United Nations Economic Commission for Africa says Zimbabwe is the most unsafe, with highest road accident deaths at 34.7 per 100,000 people
Despite the lowest level of motorisation in the world, Africa is most prone to traffic-related accidents with 26.6 deaths per 100,000 people, according to the United Nations Economic Commission for Africa (UNECA).
Zimbabwe was ranked as the most unsafe, with highest road deaths at 34.7 per 100,000 people. The global rate of road traffic death is 18.2 per 100,000 people, says the report.
According to the UNECA, the risk of a road traffic death remains three times higher in low-income countries than in high-income countries. In India 22.6 deaths per 100,000 people has been recorded.
Globally, more than half of all road traffic deaths are among vulnerable road users: Pedestrians, cyclists and motorcyclists. Pedestrians and cyclists represent 26 per cent of all deaths, while those using motorised two- and three-wheelers comprise another 28 per cent. Car occupants make up 29 per cent of all deaths and the remaining 17 per cent are unidentified road users.
Pedestrians are the most at risk
Across the world, people who travel by car make up 29 per cent of all deaths, but in the African region the highest proportion of deaths are among the pedestrians at 39 per cent.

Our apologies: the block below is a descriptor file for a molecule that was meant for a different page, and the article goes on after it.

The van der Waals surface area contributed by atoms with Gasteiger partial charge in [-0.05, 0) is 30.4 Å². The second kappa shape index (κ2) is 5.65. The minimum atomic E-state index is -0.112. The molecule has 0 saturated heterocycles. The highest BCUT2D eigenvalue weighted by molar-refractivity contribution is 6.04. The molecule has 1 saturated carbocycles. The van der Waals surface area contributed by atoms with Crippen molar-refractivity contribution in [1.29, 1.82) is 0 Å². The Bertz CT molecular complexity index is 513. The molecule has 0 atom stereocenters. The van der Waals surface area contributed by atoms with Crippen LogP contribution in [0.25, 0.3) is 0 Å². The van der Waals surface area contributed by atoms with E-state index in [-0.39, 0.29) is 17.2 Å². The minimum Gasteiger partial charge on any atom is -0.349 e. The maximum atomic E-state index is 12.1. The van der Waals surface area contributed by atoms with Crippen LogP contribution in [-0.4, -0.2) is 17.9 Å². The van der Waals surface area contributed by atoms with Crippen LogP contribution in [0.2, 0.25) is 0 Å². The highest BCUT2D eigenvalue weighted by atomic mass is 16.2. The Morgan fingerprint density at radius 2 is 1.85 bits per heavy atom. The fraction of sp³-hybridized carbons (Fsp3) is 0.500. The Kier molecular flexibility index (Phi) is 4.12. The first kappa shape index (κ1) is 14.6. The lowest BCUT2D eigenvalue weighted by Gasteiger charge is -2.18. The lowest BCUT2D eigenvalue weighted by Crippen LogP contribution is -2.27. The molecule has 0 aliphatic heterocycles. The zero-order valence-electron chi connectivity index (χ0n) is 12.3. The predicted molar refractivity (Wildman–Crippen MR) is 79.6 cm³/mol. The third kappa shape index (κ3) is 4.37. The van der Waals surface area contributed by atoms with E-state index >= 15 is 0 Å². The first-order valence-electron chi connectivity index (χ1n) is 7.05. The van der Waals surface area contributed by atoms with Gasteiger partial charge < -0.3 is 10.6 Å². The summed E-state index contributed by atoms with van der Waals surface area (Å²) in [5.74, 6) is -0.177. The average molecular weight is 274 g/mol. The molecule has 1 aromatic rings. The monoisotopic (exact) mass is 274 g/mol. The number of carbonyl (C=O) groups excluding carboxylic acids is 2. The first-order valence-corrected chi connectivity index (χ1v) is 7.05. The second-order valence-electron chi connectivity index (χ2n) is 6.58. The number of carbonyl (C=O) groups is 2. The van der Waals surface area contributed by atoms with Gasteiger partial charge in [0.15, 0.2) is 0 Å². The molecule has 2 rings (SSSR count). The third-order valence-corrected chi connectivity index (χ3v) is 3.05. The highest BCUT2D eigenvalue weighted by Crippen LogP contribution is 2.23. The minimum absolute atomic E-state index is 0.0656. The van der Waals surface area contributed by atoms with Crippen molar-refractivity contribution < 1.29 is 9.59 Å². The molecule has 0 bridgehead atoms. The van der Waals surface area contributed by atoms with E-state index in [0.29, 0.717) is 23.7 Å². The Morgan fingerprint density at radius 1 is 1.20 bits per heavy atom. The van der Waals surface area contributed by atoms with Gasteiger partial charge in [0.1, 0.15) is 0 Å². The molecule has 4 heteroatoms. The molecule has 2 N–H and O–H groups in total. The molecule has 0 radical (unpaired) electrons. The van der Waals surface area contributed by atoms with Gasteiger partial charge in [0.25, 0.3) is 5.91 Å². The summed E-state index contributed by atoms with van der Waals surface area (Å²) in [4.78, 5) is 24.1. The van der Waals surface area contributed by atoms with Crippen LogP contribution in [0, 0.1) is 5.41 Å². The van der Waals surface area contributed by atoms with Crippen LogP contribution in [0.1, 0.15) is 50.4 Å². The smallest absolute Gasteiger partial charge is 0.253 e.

But despite this, the African countries perform poorly in road safety management, says UNECA. While some countries have made progress with regard to post-crash care, and passed legislations to regulate road traffic risk factors such as vehicle safety standards. A majority of African countries have lax rules on speed limits, child restraints and drunk driving.
Only a handful of countries on the continent have adopted rules that are considered as best practice globally. While 60 per cent of countries with laws meeting best practice are from the European region, only 2 per cent are from the African region.
More efforts required to make roads safer in Africa
Only 40 countries in the African region have an agency that leads national road safety efforts. Currently, 29 countries have a national strategy for road traffic safety that is fully or partially funded, and another 5 have road safety listed in multiple strategies.
Only one country in the region — South Africa — applies UN safety standards for new cars. It applies standards for electronic stability control, pedestrian protection, seat belt anchorages and child restraints.
The UNECA urged African countries to instill strong leadership to tackle the risk of road traffic deaths across the continent. Vera Songwe, Executive Secretary of the UNECA, called upon the African countries to reduce the rate of road traffic accident-induced deaths by half.
The UNECA made this urgent call amid the ongoing United Nations Global Road Safety Week, which is being celebrated globally, from May 6 to 12, with the theme — Leadership for Road Safety — acknowledging that a stronger leadership is needed to advance road safety in countries and communities worldwide.
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